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A friend just bought a new 50 caliber CVA Wolf muzzleloader. He has read the instruction book and has followed the break-in and cleaning instructions. His CVA barrel is recessed at the muzzle to help guide and stabilize the bullet when it is pushed further into the barrel.

The problem he is having is getting the 295 grain Powerbelt bullet loaded. He says he is using the starter bullet tool but he can't get the bullet to load without a tremendous amount of pressure on the tool. He has verified that he's using 50 caliber bullets.

Does anyone have any ideas of what the problem is and what the solution is?

Thanks.
 

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I have always used Sabits with a 45 cal bullet. It works well. Your friend might want to try putting a light coating of muzzle loader grease on the base of the bullet and see if that helps.
 

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The barrel should be clean and dry. A follow up shot will always load harder than the first......but it does take considerable force to seat the bullet.
 

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My experience wants the gun clean, have you tried Hornady One Shot, muzzleloader cleaner. It might be a help. Your gun should not load hard with powerbelts. Something not being disclosed. There are other products as well.
Clean that gun ,EH !!!

Joe Woods/Ontario
 

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Get some Bore Butter. It is made for this very issue. I always used T/C Sabot bullets in my .50 cal. These are .45 caliber made for .50 cal muzzleloaders.


A dab of the Bore Butter on the bullet and it will slide right in much easier.
grntitan_2009_2503318.jpg

 

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First make sure gun is compleatly cleaned usually have to boil it out with hot soapy water. Next make sure gun compleatly dry,then run cal patches saturated with good muzzleloader cleaner,not a rifle cleaner like hoppes. then run 2-3 dry patches through it. next run lubed patches with bore butter or m7 made by T/C only lightly lube ur barrel. Like was mentioned before here not eneough info,power belt bullets should load with ease in a clean gun no need to lube base. Beni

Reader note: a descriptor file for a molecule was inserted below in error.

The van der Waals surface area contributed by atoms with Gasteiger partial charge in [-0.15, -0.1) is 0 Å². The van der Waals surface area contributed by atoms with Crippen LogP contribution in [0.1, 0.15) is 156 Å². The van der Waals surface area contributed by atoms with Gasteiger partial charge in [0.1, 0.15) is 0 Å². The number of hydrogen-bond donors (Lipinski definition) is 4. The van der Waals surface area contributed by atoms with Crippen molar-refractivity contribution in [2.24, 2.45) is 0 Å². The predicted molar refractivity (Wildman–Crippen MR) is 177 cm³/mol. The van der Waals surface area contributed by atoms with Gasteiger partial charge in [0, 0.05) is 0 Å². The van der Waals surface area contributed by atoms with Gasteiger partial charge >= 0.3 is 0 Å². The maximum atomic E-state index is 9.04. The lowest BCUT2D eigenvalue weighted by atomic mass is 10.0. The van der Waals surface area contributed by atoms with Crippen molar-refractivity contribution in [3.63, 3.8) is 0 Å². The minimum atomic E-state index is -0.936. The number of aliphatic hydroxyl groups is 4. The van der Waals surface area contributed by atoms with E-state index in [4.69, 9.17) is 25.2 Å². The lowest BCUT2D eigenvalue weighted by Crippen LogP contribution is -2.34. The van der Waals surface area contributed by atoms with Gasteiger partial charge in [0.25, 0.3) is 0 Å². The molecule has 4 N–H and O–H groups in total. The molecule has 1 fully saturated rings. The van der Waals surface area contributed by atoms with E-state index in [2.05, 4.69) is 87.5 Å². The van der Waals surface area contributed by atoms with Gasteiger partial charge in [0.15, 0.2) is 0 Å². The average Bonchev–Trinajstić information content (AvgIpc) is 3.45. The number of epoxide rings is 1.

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Today was the last day of our gun season. Many use muzzle loaders, and nearly all the TC guys bitched about how hard it is to load after the first shot. Most try to find a tree to prop their rod aganist. 50 cal, 250 gr shockwave with yellow sabot.
 

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Starting a bullet was always a little hard but you get used to it.

A 240 grain Hornady EXP .429 cal bullet in a green sabot worked for me in my .50 TC Hawken. I carried a bullet starter just in case. I also carried three quick loads each with 90 grains of measured Pyrodex RS, a bullet and sabot and a RWS primer cap.

I always used Bore Butter. It worked fine so I never tried anything else.

Ed Ward
 

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The bullet should not be that hard to load. I shoot 245 grn power belts in my encore using American Pioneer clean shot powder. I clean with TC no. 13 and finish with bore butter. This combo is very successful.
My Nephew bought a CVA Wolf and shot some White hot pellets, after 3 shots he could no longer seat the bullet. White Hot recommended cleaning after each 3 shots. I would be cautious of pellets. Goodluck with your rifle.
 

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I use a T/C omega 3 pellets and a Barnes spitfire TMZ bullet sabot combo. I carry a few patches lightly lubed with bore butter,in the field after a shot I run 1 of those lubed patches first then reload no problem, again a powerbelt bullet should load rather easy in a clean gun beni
 

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garry,
Sounds to me like your friend has the wrong size ammo. The first thing he should do is get rid of the sabots and get some round ball and patches. The bore may be fouled and if so cleaning obviously will help. If he uses windshield washer fluid, or other similar cleaners, don't drop powder until the bore has been "properly" dred. Use a patch or two with rubbing alchohol to displace any oils or liquids. Regardless, the loading should not be that difficult. At an average shoot we can get as many as 25-30 shots witout using no more than a damp patch once or twice. We are shooting traditional style Ml's, not inlines.
Mark
 
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